[update] Avon, Emotions and the Future of Beauty

Avon is focused on the emotional component of design, retail and more as it prepares for the future of beauty.
Avon is focused on the emotional component of design, retail and more as it prepares for the future of beauty.

"There is an emotional need at the heart of all our choices that is at the core of the future of beauty," Jan Zijderveld, CEO Avon Products, recently noted in a company report. Beauty has long been recognized as a highly emotion-led category, with many marketers leveraging these triggers in their strategies and branding.

But the role of emotions has expanded in recent years, becoming a central focus of AI research for retail, product design and more, as well as a foundational element for rethinking brand, product and corporate transparency.

At the same time, societal alienation, particularly (though not exclusively) in the United States, sits at a record high level. Take for example the latest Harris Poll Alienation Index finding: "40% [of US respondents] believe that they are left out of things going on around them, compared to 42% two years ago, 38% in 2013, and 41% in 2011."

Similarly, overall trust in institutions, including legacy brands, has cratered.

In China, a critical beauty market that will drive significant future growth, Mintel research is reporting a similar state of mind among consumers. According to the firm's data, "23% of urban Chinese females aged 20-24 report that they are suffering from anxiety disorders or depression."

The report also notes that "72% of British females aged 16-24 are interested in using a fragrance to destress and almost half to boost mental clarity."

Anxiety and dissatisfaction are truly global phenomenons.

Now, Avon, which is undergoing a significant makeover in response to flagging results, is refocusing its energies on the emotional realities of the changing world.

A Glimpse of Tomorrow's Beauty Consumer

This could ultimately manifest in products that are customized on a real-time basis based upon the consumer's current emotional state. For instance, a skin care product with an ingredient mix that changes based on the user's shifting vitamin or "calming" needs, or a fragrance with emotional cues based on how the user wants to feel.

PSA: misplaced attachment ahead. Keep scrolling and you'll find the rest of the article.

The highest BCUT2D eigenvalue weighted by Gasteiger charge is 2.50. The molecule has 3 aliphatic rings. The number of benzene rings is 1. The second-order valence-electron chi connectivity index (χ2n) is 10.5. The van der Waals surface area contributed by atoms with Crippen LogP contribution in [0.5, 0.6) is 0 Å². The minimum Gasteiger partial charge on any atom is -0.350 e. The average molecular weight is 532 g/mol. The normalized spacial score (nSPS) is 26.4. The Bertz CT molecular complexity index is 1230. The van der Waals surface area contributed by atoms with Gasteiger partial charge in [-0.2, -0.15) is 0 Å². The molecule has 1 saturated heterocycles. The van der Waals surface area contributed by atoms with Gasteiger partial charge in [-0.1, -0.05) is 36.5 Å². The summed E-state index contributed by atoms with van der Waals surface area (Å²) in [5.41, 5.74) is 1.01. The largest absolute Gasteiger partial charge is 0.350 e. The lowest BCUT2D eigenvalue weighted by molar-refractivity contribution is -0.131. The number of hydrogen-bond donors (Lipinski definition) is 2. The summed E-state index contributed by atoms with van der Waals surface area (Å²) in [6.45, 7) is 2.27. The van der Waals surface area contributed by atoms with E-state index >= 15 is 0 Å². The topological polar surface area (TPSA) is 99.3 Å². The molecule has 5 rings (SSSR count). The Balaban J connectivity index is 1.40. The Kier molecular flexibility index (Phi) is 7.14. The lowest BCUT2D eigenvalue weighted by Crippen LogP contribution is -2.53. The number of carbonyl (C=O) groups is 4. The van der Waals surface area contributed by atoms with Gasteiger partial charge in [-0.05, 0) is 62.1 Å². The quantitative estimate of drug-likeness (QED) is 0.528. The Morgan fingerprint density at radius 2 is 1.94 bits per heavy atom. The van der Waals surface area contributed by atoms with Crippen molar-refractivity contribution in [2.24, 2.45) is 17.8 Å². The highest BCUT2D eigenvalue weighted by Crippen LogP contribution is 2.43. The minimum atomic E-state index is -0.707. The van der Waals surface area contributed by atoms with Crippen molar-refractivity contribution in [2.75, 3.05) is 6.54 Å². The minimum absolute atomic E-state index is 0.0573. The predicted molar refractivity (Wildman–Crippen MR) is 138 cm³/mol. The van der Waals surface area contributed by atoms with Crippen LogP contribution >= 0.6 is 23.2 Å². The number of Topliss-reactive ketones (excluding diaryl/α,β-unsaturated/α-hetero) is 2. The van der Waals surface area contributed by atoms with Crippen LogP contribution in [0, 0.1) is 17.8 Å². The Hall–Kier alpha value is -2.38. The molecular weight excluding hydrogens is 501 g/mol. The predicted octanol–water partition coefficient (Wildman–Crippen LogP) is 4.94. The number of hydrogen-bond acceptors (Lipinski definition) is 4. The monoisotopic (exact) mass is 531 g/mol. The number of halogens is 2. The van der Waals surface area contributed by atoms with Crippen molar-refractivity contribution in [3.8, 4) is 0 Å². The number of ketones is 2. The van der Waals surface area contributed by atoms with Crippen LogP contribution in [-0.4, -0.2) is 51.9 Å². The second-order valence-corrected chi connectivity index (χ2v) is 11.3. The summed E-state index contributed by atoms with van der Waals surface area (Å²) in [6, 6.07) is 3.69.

This emotion-led future will also include shopping experiences that change around the consumer based on their state of mind. This could manifest as a simplified range of choices offering good value for the money for busy mid-week shopping, or more experiential, indulgent shopping experiences for the weekend. The experience will mimic the consumer's state of mind at any given time.

All products will have to be designed to offer this level of emotional boost, while brands will need to find ways to foster the consumer's sense of connection.

All of this will be accomplished not so much through the almighty god of data, but rather through a more nuanced understanding of how individuals perceive and experience the world around them.

As a recent Avon white paper put it, "in the future, we’ll know not just what our customer is doing, and what she’s thinking…but how she’s feeling."

The Mintel analysis adds that tomorrow's product development innovators could fully transition skin care into self care, providing opportunities for floral therapy, aromatherapy and various other alternative medicines.

This, paired with the rise of China's beauty market, could provide a global boost to the application of TCM, or traditional Chinese medicines, which offer both heritage and an emotional benefit.

How Emotional Design Manifests Today

That future is a ways off, but Avon is already working emotional components into its design strategies. For example, the company's teams observed that mascara users often used unconventional tools such as safety pins and spoons to achieve their desired look, a manifestation of frustration.

Related research: US lash and brow product consumer needs and wants.

Avon's researchers realized that the quick-drying mascara formulations were causing consumers to take outlandish measures to apply product. This was a less than ideal situation.

The technical teams leveraged this frustration to pursue the formulation of slower drying mascaras based on gel technology derived from the candle industry, which were ultimately marketed under the Big & Style name.

The mascaras reportedly set relatively quickly but do not dry out, allowing for application flexibility.

As the Avon emotions white paper concludes: "Ultimately what this means for Avon, and for the future of beauty, is that the psychological, and the emotional aspect of our beauty purchases has never been more interlinked with the idea of what beauty means."

At the same time, Mintel's analysis has found that various brands are already integrating emotional wellness claims into their design, including serotonin level boosts, positive energy from crystals and formulations designed around three moon phases.

Source: Avon Innovation Centre's "Special Report: Beauty, the Future and the Power of Emotions" white paper (2018)

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